REVIEW: Third season of 'Mrs. Maisel' goes really big

REVIEW: Third season of 'Mrs. Maisel' goes really big

I think I learned the secret to “The Marvelous Mrs. Maisel’s” success: Go big or go home.

In the second season, creator Amy Sherman-Palladino took the series to Paris and the Catskills and opened up the characters’ world.

Now, in the third season, she dreams even bigger and gives us a USO tour, Las Vegas and Miami Beach.

Big? The series is so big it’s just a matter of time before it asks for the moon and Amazon Prime delivers.

Certainly, the message is not wasted on Susie Myerson (Alex Borstein), the brassy manager who finds herself in an enviable situation this year. She realizes if she wants others to take notice, she has to ask for something odd. If they’re sincere, the buyers will produce. Sure enough, she makes an odd request and Mrs. Maisel (Rachel Brosnahan) is swimming in, well, you’ll see.

A year of change finds the standup comedian opening for Shy Baldwin (Leroy McClain), a cool singer with an unending audience. That means she’s headed to Vegas where anything can – and does – happen.

Sherman-Palladino gives the folks back home plenty to do, too. Midge Maisel’s father, Abe Weissman (Tony Shalhoub) finds himself in a different world than the one he had carved. His wife, Rose (the oh-so-good Marin Hinkle), is off her game, as well, and must figure out what’s going to bring them back.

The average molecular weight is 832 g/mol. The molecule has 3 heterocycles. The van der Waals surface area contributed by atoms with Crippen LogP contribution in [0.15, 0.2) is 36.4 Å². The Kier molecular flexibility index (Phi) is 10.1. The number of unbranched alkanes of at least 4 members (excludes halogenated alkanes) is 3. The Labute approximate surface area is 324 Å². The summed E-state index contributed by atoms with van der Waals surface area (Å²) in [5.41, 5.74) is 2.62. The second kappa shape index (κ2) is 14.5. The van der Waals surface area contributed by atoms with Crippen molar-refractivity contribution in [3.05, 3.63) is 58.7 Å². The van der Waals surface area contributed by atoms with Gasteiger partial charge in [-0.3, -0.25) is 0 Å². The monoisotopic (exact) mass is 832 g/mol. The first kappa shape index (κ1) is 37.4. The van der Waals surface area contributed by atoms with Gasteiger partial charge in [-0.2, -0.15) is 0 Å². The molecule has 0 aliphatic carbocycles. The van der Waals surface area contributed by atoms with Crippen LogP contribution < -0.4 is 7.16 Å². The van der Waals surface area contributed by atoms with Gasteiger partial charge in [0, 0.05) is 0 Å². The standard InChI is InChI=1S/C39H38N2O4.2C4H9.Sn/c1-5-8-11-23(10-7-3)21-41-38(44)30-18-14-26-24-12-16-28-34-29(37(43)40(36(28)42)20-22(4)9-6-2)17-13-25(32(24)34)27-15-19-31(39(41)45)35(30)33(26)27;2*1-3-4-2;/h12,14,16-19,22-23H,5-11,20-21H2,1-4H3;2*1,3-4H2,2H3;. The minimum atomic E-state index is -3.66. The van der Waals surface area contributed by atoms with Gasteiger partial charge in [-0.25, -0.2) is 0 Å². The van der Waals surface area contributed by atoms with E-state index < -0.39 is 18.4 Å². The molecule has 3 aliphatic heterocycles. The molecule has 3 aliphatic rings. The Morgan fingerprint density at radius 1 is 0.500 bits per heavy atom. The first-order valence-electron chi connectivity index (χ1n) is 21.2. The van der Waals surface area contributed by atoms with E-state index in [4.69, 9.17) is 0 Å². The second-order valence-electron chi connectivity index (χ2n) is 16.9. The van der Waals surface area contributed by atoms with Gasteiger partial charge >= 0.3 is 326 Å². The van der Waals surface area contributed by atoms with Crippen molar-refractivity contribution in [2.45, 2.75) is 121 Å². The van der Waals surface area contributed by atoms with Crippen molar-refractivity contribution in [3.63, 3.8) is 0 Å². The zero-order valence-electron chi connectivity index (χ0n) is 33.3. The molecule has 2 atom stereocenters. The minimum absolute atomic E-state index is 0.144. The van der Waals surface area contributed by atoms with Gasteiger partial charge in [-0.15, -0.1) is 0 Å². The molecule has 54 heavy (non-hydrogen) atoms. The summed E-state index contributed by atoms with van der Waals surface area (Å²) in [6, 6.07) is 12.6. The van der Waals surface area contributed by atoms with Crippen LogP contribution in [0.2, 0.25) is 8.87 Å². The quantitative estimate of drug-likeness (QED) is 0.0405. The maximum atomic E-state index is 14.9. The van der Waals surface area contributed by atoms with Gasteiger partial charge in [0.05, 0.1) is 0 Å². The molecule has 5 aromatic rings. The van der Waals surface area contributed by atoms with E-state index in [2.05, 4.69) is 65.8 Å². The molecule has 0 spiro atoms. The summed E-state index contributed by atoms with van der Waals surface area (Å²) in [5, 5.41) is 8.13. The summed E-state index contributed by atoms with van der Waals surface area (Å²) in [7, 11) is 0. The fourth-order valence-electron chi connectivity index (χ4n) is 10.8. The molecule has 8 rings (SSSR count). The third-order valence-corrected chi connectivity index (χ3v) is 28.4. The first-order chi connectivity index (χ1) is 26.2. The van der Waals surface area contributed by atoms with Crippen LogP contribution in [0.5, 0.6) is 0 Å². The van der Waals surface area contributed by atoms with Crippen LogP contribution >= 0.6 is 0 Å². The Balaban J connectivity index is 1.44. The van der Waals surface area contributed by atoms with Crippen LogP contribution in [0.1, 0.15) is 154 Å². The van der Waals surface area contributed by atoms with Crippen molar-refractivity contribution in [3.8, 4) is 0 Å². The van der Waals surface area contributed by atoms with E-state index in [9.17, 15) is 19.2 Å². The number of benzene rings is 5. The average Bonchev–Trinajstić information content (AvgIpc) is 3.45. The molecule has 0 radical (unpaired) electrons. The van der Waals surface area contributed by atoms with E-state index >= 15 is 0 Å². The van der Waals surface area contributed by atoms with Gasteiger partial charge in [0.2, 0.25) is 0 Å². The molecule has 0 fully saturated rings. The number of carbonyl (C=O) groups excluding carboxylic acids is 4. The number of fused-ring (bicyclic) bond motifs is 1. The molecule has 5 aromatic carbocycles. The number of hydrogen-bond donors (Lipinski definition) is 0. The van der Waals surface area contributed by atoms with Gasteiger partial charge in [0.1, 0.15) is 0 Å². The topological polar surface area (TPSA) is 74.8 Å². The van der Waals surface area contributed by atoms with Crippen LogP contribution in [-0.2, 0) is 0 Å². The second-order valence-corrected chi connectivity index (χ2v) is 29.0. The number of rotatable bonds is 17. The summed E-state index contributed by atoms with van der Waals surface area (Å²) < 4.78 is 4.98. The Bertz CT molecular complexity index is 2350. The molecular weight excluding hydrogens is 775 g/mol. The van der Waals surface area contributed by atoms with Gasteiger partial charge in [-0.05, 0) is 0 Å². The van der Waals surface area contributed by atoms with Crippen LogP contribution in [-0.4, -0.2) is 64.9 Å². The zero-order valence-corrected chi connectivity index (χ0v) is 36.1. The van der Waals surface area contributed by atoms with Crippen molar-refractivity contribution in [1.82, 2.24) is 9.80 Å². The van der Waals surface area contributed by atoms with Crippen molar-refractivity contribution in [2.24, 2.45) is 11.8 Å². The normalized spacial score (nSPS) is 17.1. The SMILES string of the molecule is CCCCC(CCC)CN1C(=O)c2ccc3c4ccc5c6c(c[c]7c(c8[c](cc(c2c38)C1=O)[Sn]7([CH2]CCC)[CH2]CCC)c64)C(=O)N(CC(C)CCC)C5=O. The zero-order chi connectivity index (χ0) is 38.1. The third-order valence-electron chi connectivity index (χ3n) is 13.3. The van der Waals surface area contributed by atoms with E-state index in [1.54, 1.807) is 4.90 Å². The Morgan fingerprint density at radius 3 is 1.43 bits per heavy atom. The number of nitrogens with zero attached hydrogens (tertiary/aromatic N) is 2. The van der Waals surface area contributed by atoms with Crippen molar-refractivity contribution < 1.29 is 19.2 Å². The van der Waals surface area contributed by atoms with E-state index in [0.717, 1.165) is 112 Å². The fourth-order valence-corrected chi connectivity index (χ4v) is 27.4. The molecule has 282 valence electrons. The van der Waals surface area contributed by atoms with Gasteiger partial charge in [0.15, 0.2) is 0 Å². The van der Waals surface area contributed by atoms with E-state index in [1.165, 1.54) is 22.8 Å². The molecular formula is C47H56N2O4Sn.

Meanwhile, Midge’s ex, Joel (Michael Zegen), has his agenda. He’s not putting his dreams in a dress factory drawer. He’s acting on them – and running into new trouble.

Swirl it all together with some of the best production design found in a sitcom and this season of “Mrs. Maisel” is pretty, well, marvelous.

Interestingly, Sherman-Palladino isn’t about to let her guest cast (her Emmy-winning guest cast) get away. She gives juicy work to Jane Lynch’s Sophie Lennon and Luke Kirby’s Lenny Bruce and lets them keep Susie and Midge on edge.

While “Mrs. Maisel” has the luxury of ending an episode when it likes (some are more like hour-long network affairs), it doesn’t seem padded or stretched. Action plays out quickly and lounge shows don’t go on forever. Midge, in fact, has much better jokes this year and a confidence that suggests she’s going to get her own Sophie Lennon platform.

The sets, though, are worth watching with the sound off. Look closely at them (and the costumes) and you’ll see such detail you’ll wonder who’s doing the research. The Phoenician (where Shy and Midge play) clanks with authenticity, right down to the penny slots.

Mrs. Maisel gets a nudge about her wardrobe early on and has several nods to the costumers in the first two episodes.

Coming just before the holidays, the third season of “The Marvelous Mrs. Maisel” is like a mini-vacation, filled with adventure, laughs and escape. Brosnahan and company continue to impress and Zegen, the beleaguered man in the back, finally gets the attention he deserves. Like the others, he doesn’t waste his time in the spotlight.

“The Marvelous Mrs. Maisel” returned Dec. 6 on Amazon Prime.

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